Wall to Wall
Collections & Collecting at the National Gallery of Australia
14 Oct '98 - 26 Jan '99

Martin Sharp and Tim Lewis The unexpected answer (Yellow House) 1973 National Gallery of Australia. Gift of the Philip Morris Arts Grant 1982.

Bizarre, eccentric, eclectic, mind-boggling, idiosyncratic: Wall to Wall examines the variety of works that the National Gallery of Australia collects and the ways that they are displayed.  Wall to Wall is intended to underscore the depth, diversity and beauty of the National Collection.

A Rich & Varied Collection
The works on display in a museum are like the tip of an iceberg:  only a small part is visible, with the bulk of the collection out of sight.  Many of the works in Wall to Wall are unfamiliar exhibits which have appeared infrequently on the walls.  These works have been taken from the Gallery's repository or store house.  It is popularly assumed that this is either a graveyard for unfashionable works or, alternatively, that it is an Aladdin's cave of undiscovered treasures.  The reality is far more prosaic.

Computerised cataloguing ensures that details of all works in a collection are known and listed.  All of the National Gallery's collection is listed on the Internet. The works in store provide support for the collection on the walls. The store is called upon for theme exhibitions or to substitute for works on loan.  Using the works in storage, the output of the most influential artists can be seen in depth, as with Arthur Boyd, Australia's most important living artist, whose work is displayed in this exhibition.  Works on paper, because they are changed regularly to minimise deterioration caused by light, are also plentiful among the collection in storage.

Treasure Rooms
Wall to Wall draws on all major areas covered by the National Gallery of Australia's collection policy and includes Australian, including Aboriginal art, European, American, Asian and African art in diverse media. More works of art than have ever been seen at any one time will be on display in the new exhibition galleries in a deliberately eclectic and dense display - as the name Wall to Wall suggests.  The display is divided into five zones, each to feature a particular way of collecting.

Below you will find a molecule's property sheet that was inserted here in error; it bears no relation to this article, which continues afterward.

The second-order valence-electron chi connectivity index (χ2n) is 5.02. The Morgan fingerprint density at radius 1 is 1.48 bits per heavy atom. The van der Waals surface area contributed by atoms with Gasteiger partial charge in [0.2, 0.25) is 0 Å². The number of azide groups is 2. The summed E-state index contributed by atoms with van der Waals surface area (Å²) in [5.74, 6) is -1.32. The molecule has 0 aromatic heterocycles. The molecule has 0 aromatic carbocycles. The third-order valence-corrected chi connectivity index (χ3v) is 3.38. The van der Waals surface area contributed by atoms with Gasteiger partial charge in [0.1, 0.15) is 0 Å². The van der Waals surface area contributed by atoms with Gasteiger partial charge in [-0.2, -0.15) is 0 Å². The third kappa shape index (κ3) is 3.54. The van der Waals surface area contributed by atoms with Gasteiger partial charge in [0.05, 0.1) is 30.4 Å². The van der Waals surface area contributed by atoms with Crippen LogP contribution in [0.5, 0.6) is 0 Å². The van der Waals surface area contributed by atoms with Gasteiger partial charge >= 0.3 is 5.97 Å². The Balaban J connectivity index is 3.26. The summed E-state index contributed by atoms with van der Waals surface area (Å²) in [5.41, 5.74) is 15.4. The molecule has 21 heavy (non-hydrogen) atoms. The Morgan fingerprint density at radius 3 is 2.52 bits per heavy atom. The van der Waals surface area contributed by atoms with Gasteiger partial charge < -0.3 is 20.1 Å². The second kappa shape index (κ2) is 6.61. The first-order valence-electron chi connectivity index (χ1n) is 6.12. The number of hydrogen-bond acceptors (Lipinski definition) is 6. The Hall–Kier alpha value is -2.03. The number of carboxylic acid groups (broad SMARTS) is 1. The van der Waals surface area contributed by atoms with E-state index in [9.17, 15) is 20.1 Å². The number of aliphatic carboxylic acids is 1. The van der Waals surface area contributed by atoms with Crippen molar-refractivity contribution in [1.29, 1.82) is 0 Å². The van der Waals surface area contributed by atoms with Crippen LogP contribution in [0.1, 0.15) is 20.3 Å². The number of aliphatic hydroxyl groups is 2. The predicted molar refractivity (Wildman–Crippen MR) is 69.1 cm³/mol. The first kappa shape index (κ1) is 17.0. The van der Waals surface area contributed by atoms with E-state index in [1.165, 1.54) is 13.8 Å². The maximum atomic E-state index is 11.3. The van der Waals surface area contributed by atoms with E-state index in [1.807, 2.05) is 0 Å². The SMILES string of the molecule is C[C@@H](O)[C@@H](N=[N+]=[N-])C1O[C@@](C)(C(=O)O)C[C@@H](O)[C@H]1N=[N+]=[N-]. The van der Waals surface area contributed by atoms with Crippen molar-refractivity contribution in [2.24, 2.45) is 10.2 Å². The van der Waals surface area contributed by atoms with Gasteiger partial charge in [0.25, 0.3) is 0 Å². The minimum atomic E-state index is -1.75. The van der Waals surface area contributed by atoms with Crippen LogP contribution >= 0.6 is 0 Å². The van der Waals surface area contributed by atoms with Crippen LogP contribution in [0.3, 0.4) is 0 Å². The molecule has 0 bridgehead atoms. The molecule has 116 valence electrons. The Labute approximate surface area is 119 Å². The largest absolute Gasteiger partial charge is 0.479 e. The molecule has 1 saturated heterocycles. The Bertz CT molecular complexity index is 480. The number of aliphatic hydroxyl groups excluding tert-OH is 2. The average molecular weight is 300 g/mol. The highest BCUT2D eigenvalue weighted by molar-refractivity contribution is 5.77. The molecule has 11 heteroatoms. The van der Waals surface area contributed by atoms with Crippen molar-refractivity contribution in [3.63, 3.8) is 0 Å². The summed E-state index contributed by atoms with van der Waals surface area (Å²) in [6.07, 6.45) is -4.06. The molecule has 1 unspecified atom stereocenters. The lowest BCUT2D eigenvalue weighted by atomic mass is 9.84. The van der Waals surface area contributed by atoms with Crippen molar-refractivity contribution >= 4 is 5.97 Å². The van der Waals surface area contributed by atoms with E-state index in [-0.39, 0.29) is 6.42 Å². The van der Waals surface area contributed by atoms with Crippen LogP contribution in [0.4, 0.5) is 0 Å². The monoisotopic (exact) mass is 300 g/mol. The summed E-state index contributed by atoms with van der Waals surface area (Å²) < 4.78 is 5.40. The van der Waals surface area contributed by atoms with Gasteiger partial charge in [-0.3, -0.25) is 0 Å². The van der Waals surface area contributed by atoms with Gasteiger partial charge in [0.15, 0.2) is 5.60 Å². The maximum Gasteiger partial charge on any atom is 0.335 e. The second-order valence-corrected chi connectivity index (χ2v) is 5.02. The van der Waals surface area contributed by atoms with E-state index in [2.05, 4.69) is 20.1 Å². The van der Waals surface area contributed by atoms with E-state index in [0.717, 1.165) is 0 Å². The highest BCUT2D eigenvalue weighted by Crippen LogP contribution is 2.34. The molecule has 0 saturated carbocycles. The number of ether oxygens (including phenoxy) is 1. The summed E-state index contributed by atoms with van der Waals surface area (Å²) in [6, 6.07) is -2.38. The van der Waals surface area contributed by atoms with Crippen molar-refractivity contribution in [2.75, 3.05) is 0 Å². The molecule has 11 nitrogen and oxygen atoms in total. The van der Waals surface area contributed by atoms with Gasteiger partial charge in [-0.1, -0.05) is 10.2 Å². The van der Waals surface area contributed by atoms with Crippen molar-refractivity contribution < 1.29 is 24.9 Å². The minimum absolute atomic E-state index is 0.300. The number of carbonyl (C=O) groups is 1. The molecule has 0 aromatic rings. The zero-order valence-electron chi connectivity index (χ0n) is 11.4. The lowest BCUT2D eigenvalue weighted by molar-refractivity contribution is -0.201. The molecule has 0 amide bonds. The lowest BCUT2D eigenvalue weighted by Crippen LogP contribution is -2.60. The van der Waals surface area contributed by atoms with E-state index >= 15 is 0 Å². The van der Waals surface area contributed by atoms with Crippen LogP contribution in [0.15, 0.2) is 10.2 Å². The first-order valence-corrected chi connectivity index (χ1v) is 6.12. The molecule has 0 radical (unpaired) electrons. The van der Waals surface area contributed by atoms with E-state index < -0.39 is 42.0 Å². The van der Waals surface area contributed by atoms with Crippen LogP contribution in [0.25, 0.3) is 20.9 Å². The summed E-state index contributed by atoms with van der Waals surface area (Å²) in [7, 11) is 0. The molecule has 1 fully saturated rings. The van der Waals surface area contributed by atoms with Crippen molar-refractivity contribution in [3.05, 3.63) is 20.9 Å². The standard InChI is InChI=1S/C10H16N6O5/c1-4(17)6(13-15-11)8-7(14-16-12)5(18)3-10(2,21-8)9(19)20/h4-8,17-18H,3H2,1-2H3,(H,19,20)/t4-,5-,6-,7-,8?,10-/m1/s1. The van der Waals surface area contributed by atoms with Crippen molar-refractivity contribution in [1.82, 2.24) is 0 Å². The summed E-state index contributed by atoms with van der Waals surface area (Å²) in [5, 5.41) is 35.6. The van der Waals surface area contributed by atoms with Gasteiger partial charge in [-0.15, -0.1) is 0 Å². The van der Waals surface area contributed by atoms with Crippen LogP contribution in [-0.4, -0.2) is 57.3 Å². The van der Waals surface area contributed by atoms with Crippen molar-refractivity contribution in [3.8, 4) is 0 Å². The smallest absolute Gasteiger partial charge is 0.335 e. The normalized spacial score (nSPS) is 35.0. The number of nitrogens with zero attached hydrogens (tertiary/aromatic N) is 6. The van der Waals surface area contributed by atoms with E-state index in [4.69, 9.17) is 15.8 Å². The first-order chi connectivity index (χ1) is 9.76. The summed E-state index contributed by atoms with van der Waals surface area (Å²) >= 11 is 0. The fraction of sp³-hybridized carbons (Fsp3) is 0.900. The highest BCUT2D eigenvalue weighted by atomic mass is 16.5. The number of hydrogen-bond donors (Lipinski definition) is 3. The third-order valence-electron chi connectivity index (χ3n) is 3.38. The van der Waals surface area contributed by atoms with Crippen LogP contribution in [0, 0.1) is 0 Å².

Boxes & Crates
In addition to the works on display, curators will show works to the public directly from solander boxes at advertised times throughout the period of the exhibition. The solander boxes will be chosen to indicate the range of works on paper from all parts of the collection.  The attention given to preserving the works in the collection will be evident in a conservation display. The Conservation Department will show aspects of the varied duties that they perform for the Gallery - for example, arranging the packing of works to be transported.  The crates in which works have been transported to exhibitions nationally and internationally will also be on display. A varied and challenging public program has been designed to work in tandem with the concepts announced by the exhibition and will include talks by noted Australian artists, collectors and dealers.

'It was very late before we would admit we were collectors': The famous American collector, Dominique de Menil's confessional statement makes collecting sound like a secret vice.  Collecting is a passion and an obsession. While the idea of collections and collecting forms the central concept for Wall to Wall, at the core is the sheer aesthetic delight and wonder of works of art. This is the ultimate rationale for collecting, as witnessed in Wall to Wall.

For further information and photographic images, please contact:

Michael Desmond
Senior Curator
International Paintings & Sculpture
Tel. (02) 6240 6434

Helen Power
Promotions Officer, Public Affairs
Tel. (02) 6240 6431, Fax (02) 6240 6561